Winter Rose Care

Question: I planted some roses this year and need to know how to care for them during the winter. The Styrofoam cones are ugly!

Answer: Grafted roses require protection on the graft union to survive winter. Keep the plants healthy throughout the growing season by avoiding or treating insect and disease damage and watering properly. After several freezes in the late fall, plants become dormant and winter protection should be applied. If applied too early, the soil, rose cone or other materials can trap moisture around the plant and encourage disease.

Pick up and remove debris, such as leaves and dead stems. If the soil is dry, give it a thorough soaking.

The best method is to mound soil up around the plant. A 12-inch mound, or approximately 5 gallons of soil, provides excellent protection. It will also keep rabbits from feeding on the stems.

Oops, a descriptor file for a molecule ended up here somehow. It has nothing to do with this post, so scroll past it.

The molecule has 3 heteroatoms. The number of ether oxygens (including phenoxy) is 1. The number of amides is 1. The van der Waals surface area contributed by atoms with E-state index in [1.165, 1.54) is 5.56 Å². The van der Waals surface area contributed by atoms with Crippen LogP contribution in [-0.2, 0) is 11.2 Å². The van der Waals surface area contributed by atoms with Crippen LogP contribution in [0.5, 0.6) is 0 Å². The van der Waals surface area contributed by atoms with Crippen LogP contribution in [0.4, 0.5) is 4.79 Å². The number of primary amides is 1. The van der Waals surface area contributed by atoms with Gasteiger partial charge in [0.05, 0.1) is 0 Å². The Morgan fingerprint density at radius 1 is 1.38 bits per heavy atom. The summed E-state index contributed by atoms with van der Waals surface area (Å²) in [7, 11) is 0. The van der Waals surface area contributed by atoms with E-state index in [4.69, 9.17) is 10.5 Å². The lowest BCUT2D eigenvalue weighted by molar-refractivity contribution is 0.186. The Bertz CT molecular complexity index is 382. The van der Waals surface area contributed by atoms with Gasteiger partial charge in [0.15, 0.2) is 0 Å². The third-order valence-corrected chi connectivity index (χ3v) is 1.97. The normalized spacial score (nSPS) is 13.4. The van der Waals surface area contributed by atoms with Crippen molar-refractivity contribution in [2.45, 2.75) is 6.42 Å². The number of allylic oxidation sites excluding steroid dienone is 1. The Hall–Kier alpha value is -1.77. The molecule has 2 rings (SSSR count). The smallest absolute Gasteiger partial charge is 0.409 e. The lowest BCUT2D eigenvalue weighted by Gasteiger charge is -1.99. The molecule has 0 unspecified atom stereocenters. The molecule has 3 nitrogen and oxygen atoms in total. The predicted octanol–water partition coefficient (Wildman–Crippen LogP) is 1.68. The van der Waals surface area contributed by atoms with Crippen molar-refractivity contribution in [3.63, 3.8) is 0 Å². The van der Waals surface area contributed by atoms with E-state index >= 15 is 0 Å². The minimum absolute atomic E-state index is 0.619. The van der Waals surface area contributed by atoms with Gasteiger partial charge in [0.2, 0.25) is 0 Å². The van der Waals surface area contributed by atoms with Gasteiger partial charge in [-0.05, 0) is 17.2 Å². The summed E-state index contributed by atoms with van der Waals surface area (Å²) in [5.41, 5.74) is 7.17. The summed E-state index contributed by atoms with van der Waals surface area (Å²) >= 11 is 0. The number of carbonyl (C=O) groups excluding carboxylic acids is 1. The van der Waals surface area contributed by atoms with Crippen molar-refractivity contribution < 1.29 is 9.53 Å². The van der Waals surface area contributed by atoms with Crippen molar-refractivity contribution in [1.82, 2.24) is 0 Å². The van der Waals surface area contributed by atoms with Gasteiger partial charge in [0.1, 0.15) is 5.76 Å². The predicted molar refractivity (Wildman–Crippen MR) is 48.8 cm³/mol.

Prepare the plant by tying the canes up with twine. Dig the soil from an area away from the roses, so you don’t damage their roots. For further protection, pile additional mulch, such as straw or chopped leaves, on top of the soil mound.

Commercially available rose cones have been used with varying success. Even with cones, some mounding is advisable. Plants must be pruned to fit under the cone. Cut slits in the tops to provide air ventilation, and weigh the cone down with a heavy rock or brick.

In early spring, all protection must be removed as soon as plants begin new growth. Soil from the mounds should be placed in another area, rather than on top of the plant’s root area. Adding more soil thickness may prevent proper aeration needed for root growth.

-Beverly Shaw, Advanced Master Gardener Purdue University